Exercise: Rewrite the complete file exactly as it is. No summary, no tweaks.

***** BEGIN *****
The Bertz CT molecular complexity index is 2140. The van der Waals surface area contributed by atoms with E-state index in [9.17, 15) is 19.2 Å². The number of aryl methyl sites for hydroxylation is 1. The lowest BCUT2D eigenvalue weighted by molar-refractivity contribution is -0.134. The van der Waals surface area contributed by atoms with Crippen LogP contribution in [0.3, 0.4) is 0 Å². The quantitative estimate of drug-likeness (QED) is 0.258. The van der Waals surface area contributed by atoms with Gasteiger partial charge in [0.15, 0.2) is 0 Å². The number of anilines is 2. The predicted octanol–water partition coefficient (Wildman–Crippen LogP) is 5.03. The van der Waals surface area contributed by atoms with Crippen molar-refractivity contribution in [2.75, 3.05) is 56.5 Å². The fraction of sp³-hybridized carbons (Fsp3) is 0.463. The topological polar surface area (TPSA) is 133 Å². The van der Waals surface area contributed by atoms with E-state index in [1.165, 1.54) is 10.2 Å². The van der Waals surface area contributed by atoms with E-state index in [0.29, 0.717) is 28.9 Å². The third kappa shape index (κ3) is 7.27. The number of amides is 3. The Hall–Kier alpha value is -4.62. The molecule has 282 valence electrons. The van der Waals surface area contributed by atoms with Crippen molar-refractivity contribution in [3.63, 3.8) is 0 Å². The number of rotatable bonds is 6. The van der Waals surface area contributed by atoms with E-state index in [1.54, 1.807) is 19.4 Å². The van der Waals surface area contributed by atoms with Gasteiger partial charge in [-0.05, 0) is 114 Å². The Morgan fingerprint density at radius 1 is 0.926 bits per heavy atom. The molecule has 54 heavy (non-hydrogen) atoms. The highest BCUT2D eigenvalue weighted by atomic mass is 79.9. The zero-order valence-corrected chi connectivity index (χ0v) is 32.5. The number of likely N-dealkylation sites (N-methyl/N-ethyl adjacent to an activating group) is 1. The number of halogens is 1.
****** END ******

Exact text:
The Bertz CT molecular complexity index is 2140. The van der Waals surface area contributed by atoms with E-state index in [9.17, 15) is 19.2 Å². The number of aryl methyl sites for hydroxylation is 1. The lowest BCUT2D eigenvalue weighted by molar-refractivity contribution is -0.134. The van der Waals surface area contributed by atoms with Crippen LogP contribution in [0.3, 0.4) is 0 Å². The quantitative estimate of drug-likeness (QED) is 0.258. The van der Waals surface area contributed by atoms with Gasteiger partial charge in [0.15, 0.2) is 0 Å². The number of anilines is 2. The predicted octanol–water partition coefficient (Wildman–Crippen LogP) is 5.03. The van der Waals surface area contributed by atoms with Crippen molar-refractivity contribution in [2.75, 3.05) is 56.5 Å². The fraction of sp³-hybridized carbons (Fsp3) is 0.463. The topological polar surface area (TPSA) is 133 Å². The van der Waals surface area contributed by atoms with E-state index in [1.165, 1.54) is 10.2 Å². The van der Waals surface area contributed by atoms with E-state index in [0.29, 0.717) is 28.9 Å². The third kappa shape index (κ3) is 7.27. The number of amides is 3. The Hall–Kier alpha value is -4.62. The molecule has 282 valence electrons. The van der Waals surface area contributed by atoms with Crippen molar-refractivity contribution in [3.63, 3.8) is 0 Å². The number of rotatable bonds is 6. The van der Waals surface area contributed by atoms with E-state index in [1.54, 1.807) is 19.4 Å². The van der Waals surface area contributed by atoms with Gasteiger partial charge in [-0.05, 0) is 114 Å². The Morgan fingerprint density at radius 1 is 0.926 bits per heavy atom. The molecule has 54 heavy (non-hydrogen) atoms. The highest BCUT2D eigenvalue weighted by atomic mass is 79.9. The zero-order valence-corrected chi connectivity index (χ0v) is 32.5. The number of likely N-dealkylation sites (N-methyl/N-ethyl adjacent to an activating group) is 1. The number of halogens is 1.